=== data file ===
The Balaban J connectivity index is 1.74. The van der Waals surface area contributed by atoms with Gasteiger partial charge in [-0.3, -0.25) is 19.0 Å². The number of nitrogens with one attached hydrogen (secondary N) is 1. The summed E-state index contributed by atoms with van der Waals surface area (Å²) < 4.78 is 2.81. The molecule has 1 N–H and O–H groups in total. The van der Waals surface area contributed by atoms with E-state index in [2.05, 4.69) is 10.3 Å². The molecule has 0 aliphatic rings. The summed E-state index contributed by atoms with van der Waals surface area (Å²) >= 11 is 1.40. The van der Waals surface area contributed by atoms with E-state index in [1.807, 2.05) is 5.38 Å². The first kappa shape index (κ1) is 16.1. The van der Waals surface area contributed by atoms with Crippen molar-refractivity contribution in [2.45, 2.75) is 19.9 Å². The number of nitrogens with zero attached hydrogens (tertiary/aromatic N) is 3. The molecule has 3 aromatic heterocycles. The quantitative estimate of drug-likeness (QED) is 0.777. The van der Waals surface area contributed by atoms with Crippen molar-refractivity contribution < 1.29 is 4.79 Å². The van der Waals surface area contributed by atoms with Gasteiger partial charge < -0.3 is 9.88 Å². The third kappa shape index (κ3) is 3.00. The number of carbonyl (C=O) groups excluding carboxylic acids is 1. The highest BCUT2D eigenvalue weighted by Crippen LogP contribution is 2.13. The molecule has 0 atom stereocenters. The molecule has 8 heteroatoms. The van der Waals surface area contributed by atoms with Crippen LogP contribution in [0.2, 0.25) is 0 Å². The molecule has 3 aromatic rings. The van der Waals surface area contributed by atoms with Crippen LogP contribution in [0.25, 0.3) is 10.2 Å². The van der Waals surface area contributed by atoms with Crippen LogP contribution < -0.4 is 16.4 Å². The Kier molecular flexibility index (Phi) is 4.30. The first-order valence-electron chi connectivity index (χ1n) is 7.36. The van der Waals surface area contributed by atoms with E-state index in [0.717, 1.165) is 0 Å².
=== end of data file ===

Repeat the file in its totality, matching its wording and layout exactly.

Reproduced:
The Balaban J connectivity index is 1.74. The van der Waals surface area contributed by atoms with Gasteiger partial charge in [-0.3, -0.25) is 19.0 Å². The number of nitrogens with one attached hydrogen (secondary N) is 1. The summed E-state index contributed by atoms with van der Waals surface area (Å²) < 4.78 is 2.81. The molecule has 1 N–H and O–H groups in total. The van der Waals surface area contributed by atoms with E-state index in [2.05, 4.69) is 10.3 Å². The molecule has 0 aliphatic rings. The summed E-state index contributed by atoms with van der Waals surface area (Å²) >= 11 is 1.40. The van der Waals surface area contributed by atoms with E-state index in [1.807, 2.05) is 5.38 Å². The first kappa shape index (κ1) is 16.1. The van der Waals surface area contributed by atoms with Crippen molar-refractivity contribution in [2.45, 2.75) is 19.9 Å². The number of nitrogens with zero attached hydrogens (tertiary/aromatic N) is 3. The molecule has 3 aromatic heterocycles. The quantitative estimate of drug-likeness (QED) is 0.777. The van der Waals surface area contributed by atoms with Crippen molar-refractivity contribution < 1.29 is 4.79 Å². The van der Waals surface area contributed by atoms with Gasteiger partial charge < -0.3 is 9.88 Å². The third kappa shape index (κ3) is 3.00. The number of carbonyl (C=O) groups excluding carboxylic acids is 1. The highest BCUT2D eigenvalue weighted by Crippen LogP contribution is 2.13. The molecule has 0 atom stereocenters. The molecule has 8 heteroatoms. The van der Waals surface area contributed by atoms with Crippen LogP contribution in [0.2, 0.25) is 0 Å². The molecule has 3 aromatic rings. The van der Waals surface area contributed by atoms with Crippen LogP contribution in [0.25, 0.3) is 10.2 Å². The van der Waals surface area contributed by atoms with Crippen LogP contribution < -0.4 is 16.4 Å². The Kier molecular flexibility index (Phi) is 4.30. The first-order valence-electron chi connectivity index (χ1n) is 7.36. The van der Waals surface area contributed by atoms with E-state index in [0.717, 1.165) is 0 Å².